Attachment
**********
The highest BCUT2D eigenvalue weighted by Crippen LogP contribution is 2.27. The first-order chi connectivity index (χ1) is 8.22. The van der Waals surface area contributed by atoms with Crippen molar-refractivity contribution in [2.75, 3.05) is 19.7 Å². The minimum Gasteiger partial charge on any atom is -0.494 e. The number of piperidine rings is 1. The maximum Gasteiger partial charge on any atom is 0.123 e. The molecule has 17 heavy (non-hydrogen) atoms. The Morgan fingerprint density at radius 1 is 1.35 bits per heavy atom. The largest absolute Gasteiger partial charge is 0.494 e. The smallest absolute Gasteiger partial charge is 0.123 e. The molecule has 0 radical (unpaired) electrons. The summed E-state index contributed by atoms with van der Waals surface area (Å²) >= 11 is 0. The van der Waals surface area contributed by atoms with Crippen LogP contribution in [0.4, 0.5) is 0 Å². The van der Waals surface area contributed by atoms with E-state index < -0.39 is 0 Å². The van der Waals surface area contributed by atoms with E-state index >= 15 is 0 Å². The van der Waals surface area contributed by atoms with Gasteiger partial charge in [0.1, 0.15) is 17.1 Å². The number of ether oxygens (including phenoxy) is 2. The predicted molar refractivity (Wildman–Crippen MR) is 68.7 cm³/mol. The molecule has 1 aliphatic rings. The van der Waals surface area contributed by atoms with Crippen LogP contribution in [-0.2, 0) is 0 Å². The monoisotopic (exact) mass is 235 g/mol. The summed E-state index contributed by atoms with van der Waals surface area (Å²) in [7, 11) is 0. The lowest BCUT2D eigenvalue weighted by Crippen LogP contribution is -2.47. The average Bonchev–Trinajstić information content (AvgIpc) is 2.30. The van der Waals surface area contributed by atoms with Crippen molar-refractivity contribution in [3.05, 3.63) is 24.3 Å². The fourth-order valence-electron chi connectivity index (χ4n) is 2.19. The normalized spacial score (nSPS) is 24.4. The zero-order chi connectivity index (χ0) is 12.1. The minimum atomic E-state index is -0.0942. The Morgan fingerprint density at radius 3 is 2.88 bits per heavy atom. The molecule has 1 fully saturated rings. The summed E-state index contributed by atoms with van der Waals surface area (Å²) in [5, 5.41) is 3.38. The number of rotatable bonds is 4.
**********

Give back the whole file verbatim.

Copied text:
The highest BCUT2D eigenvalue weighted by Crippen LogP contribution is 2.27. The first-order chi connectivity index (χ1) is 8.22. The van der Waals surface area contributed by atoms with Crippen molar-refractivity contribution in [2.75, 3.05) is 19.7 Å². The minimum Gasteiger partial charge on any atom is -0.494 e. The number of piperidine rings is 1. The maximum Gasteiger partial charge on any atom is 0.123 e. The molecule has 17 heavy (non-hydrogen) atoms. The Morgan fingerprint density at radius 1 is 1.35 bits per heavy atom. The largest absolute Gasteiger partial charge is 0.494 e. The smallest absolute Gasteiger partial charge is 0.123 e. The molecule has 0 radical (unpaired) electrons. The summed E-state index contributed by atoms with van der Waals surface area (Å²) >= 11 is 0. The van der Waals surface area contributed by atoms with Crippen LogP contribution in [0.4, 0.5) is 0 Å². The van der Waals surface area contributed by atoms with E-state index < -0.39 is 0 Å². The van der Waals surface area contributed by atoms with E-state index >= 15 is 0 Å². The van der Waals surface area contributed by atoms with Gasteiger partial charge in [0.1, 0.15) is 17.1 Å². The number of ether oxygens (including phenoxy) is 2. The predicted molar refractivity (Wildman–Crippen MR) is 68.7 cm³/mol. The molecule has 1 aliphatic rings. The van der Waals surface area contributed by atoms with Crippen LogP contribution in [-0.2, 0) is 0 Å². The monoisotopic (exact) mass is 235 g/mol. The summed E-state index contributed by atoms with van der Waals surface area (Å²) in [7, 11) is 0. The lowest BCUT2D eigenvalue weighted by Crippen LogP contribution is -2.47. The average Bonchev–Trinajstić information content (AvgIpc) is 2.30. The van der Waals surface area contributed by atoms with Crippen molar-refractivity contribution in [3.05, 3.63) is 24.3 Å². The fourth-order valence-electron chi connectivity index (χ4n) is 2.19. The normalized spacial score (nSPS) is 24.4. The zero-order chi connectivity index (χ0) is 12.1. The minimum atomic E-state index is -0.0942. The Morgan fingerprint density at radius 3 is 2.88 bits per heavy atom. The molecule has 1 fully saturated rings. The summed E-state index contributed by atoms with van der Waals surface area (Å²) in [5, 5.41) is 3.38. The number of rotatable bonds is 4.